Here it is, the middle of June, and all my summer food adventures have thus far been concocted with such frantic abandon (Hello sun! Hello air that doesn’t hurt my face! Hello GREEN!) that I’ve only just remember I have a food blog.
Ahem.
Hello food blog.

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All that to say, I took a deep breath and a little care to snap pictures and make recipe notes with this one. Partly because it has been requested more than once, and partly because Gluten Free baking is hard to wing. (Hello, measuring tools my old nemesis). But with a few carefully-measured scoops of delightfully-varied flour, sugar, some well-whipped eggs, and the glory of lip-puckering rhubarb, this tart rings roundly of spring’s tail end. For which I will only grudgingly part ways with because strawberry season comes next.  Enjoy!

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CRUST
1/2 cup oat flour
1/4 cup buckwheat flour
1/4 cup ground cashews or hazelnuts
1/2 cup sugar
1/2 cup butter

FILLING
2 eggs
3/4 cup sugar
1/4 cup oat flour
1/4 teaspoon salt
zest from 1/2 a lemon
1/4 teaspoon cinnamon
2 cups chopped rhubarb

Notes:
• You will need a food processor for this recipe.
• GF flours are a little tricky to use if you’re not used to baking without gluten, but I am finding the flavor in different four varieties far exceeds pre-mixed gluten-free flour options, because most are made with a lot of rice flour. If you’re feeling brave, try this recipe as it’s written, but if it’s a little too scary, you can go ahead and use a pre-mixed gluten free flour. You’ll be just fine either way.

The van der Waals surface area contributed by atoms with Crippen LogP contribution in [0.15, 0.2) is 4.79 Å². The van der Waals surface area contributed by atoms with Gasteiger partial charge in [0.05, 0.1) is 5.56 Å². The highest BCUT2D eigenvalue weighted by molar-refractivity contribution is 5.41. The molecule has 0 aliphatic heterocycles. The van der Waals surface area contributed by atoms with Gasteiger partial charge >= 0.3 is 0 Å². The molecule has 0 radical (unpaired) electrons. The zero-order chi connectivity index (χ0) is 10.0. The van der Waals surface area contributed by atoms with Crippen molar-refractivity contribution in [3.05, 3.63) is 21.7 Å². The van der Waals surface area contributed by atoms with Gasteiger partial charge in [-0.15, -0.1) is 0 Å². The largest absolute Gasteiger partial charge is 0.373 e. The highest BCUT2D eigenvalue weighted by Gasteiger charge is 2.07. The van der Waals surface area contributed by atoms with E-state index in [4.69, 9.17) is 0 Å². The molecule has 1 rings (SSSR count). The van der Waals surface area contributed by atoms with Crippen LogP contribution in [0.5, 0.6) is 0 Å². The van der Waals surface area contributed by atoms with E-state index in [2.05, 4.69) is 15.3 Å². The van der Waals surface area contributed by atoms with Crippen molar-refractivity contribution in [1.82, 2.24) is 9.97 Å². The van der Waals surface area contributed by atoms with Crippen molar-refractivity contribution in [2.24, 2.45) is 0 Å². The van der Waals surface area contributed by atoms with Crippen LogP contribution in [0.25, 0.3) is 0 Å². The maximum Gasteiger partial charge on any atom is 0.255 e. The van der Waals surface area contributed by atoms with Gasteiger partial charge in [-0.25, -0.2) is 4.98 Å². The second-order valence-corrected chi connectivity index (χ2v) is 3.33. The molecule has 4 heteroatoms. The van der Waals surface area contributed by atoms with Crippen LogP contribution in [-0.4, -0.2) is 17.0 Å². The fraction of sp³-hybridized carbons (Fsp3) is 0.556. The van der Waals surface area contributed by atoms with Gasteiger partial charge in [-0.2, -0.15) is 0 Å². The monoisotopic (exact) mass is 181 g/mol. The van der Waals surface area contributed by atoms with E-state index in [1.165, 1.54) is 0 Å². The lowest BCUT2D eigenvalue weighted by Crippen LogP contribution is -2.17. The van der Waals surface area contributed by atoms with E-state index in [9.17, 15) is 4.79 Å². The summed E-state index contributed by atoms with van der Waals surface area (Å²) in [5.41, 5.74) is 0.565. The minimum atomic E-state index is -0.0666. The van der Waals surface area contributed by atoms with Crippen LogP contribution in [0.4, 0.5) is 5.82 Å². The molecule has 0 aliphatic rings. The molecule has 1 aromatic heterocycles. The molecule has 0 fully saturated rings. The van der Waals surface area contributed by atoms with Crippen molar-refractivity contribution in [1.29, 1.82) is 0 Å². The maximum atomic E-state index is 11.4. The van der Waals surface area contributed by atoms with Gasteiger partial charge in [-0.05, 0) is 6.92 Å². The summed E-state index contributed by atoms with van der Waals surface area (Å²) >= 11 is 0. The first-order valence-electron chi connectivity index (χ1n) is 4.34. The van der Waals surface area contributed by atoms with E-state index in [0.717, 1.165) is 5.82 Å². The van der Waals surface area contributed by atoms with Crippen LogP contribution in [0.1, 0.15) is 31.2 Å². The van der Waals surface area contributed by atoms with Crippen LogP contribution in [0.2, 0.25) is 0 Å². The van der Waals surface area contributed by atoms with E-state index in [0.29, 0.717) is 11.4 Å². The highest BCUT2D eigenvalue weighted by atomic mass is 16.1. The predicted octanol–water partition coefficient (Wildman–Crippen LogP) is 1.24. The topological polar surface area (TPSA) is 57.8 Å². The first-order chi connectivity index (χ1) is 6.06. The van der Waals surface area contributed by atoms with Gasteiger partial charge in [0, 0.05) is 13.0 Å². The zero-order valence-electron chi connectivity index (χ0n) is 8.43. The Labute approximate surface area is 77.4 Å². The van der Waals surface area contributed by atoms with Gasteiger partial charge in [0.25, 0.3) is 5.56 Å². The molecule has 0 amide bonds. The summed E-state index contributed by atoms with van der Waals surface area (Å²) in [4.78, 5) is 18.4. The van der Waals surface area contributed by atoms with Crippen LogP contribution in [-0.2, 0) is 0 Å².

• Oat flour: I just throw gluten-free rolled oats in my food processor and whirl until they are a fine powder.
• Buckwheat flour: You can find this flour at most grocery stores, but if you want to get creative you can substitute Amaranth flour or Sorghum flour for a lighter color dough, while maintaining the rich nutty flavor.
• Ground hazelnuts: You can substitute cashews or walnuts here as well. As with the rolled oats, simply whirl in a food processor until fine.

METHOD

CRUST
In a food processor, combine oat flour, buckwheat flour, ground hazelnuts, sugar, and butter (cubed). Whirl until the ingredients combine to form a very thick, heavy dough. Remove form the food processor and press the dough into a buttered pie plate or tart pan. Don’t worry about pressing the dough up the edges of the pan as it will slide down while baking away. Just press evenly across the bottom.
Bake at 400 degrees for 12-14 minutes, or until the edges bubble. Remove and allow to cool and set slightly, for about 10 minutes.

FILLING
In a large bowl combine eggs, sugar, oat flour, salt, lemon zest, and cinnamon. Beat until smooth and creamy. Stir in rhubarb. The filling will become slightly more liquid-heavy because rhubarb releases water when it rests. The eggs and flour will help compensate for this, so don’t worry. Pour the batter onto the prepared crust and spread the rhubarb around until it’s distributed evenly.
Bake at 375 degrees for 30 to 35 minutes until the top of the tart is golden brown and the middle is firmly set. Allow to cool well. Gluten crusts and doughs appear to be undercooked when warm, but set up perfectly as they cool, so give it time.

Serve chilled with fresh whipping cream.

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Blitzkuchen

I think all of my childhood memories orbit around food.
*thinky face*
I’m not sure if this is good or bad. But Blitzkuchen (blitz-koo-chin) is one of my favorite memories. It means “Lightning Cake” in German because it’s so simple and so quick to make. Imagine something that crosses the bridge between a perfectly soft sugar cookie and a spongy pound cake, and there you have it.

When I was little, Mom would whip up this cake right in the middle of math (worst subject ever, even for this homeschool kid) and just when long division was becoming unbearable, it was ready. Vanilla and cinnamon would waft through the house, and I would know with certainty that I’d survive math after all. Lightning Cake to the rescue. I think the world needs a big pan of it.